If you are newly diagnosed with dementia, or if you have a loved one who is newly diagnosed, we want you to know it’s okay to ask for help.
In fact, it’s true for all people.
It’s okay to need some help.
It’s okay to ask for help.
It’s okay to accept help.
*By the way, it’s also okay to give help. Just don’t assume that someone wants your help or is ready for your help.
We got some great advice on this topic from retired chemistry professor and Giving Voice Chorus member Marv Lofquist.
Here’s what Marv had to say about being diagnosed with dementia.
“It does not negate our abilities to do things.”
“I want people to know that having a diagnosis of loss of some mental abilities doesn’t mean that you should throw everything away.”
“We have to recognize what people have, the abilities that they have.
“And not say, ‘you didn’t remember this’ or ‘you can’t do this.'”
“Instead, we can say, ‘These are the things you can do. There are still opportunities to enjoy life. And to have relationships with friends.”
Instead of focusing on the negative, let’s focus on the positive. Let’s focus on the possible.
That’s why we love this quote from a presentation Marv did back in 2016 for Act on Alz.
“If I can do 80% of a task and need assistance for 20%, that’s still a passing grade.
“Please note that I did grade on the curve when I was a chemistry professor.”
We love this perspective.
After all, we all have good days and bad days. And, sometimes, we all need a little help. But that shouldn’t define us.
Whether you have been diagnosed with dementia or not.
So, if you need have been diagnosed with Alzheimer’s or another dementia, and you need some assistance, or your loved one needs some assistance, are you shifting your thinking?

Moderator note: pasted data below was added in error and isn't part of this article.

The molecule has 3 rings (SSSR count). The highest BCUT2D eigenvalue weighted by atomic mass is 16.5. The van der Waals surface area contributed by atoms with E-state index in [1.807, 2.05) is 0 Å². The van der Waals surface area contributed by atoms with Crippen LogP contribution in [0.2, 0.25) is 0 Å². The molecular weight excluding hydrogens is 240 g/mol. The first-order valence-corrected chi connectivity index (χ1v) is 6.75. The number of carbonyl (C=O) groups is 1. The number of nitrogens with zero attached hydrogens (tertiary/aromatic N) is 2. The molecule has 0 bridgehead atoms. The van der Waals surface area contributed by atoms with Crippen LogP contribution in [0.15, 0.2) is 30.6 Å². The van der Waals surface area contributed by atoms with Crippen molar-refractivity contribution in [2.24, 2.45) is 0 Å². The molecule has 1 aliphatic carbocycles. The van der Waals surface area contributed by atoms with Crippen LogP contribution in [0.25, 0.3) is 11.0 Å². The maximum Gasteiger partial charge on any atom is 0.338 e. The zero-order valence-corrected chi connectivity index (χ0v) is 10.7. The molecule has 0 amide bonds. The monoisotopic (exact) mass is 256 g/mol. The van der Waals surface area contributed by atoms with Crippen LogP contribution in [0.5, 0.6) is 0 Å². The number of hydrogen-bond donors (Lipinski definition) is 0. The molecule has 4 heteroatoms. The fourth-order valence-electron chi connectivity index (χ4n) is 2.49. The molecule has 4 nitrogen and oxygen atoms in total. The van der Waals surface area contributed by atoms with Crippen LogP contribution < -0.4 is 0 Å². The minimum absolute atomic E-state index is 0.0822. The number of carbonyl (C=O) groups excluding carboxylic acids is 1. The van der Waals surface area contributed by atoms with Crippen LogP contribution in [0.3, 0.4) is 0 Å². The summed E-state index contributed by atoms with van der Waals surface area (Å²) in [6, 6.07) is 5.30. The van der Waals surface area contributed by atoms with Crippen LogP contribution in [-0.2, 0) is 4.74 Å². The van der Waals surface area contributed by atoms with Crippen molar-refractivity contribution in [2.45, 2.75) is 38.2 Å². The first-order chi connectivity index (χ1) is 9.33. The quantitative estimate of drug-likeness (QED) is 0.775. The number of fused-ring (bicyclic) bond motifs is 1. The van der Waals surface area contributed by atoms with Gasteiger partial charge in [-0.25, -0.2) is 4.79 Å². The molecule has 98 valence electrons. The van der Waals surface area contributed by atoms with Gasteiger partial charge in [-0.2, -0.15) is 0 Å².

As Dr. Al Powers points out in Dementia Beyond the Disease, As we age, we all have things we used to be able to do that we can’t do anymore.
Is it okay if we can’t run as fast or do cartwheels? Drive at night?
If we can make allowances for these types of activities, why not cognitive abilities?
Here’s the thing. For most people, engaging in activities, making friends, and finding community can be life-changing.
This also holds true for people diagnosed with dementia.
Maybe things look different. Maybe things don’t look different yet. But there is still value. As Marv says, we need to “give that respect to ourselves. And say, ‘Yes. I can still work at doing this.'”
Let’s be honest.
Who doesn’t love a teacher that grades on a curve?
Interested in learning more about Giving Voice Chorus and choruses like ours across the country? Wondering why choruses for people with Alzheimer’s or other dementias? Find out more here.
Like this post? Click here for our previous blog post Meaningful living after a dementia diagnosis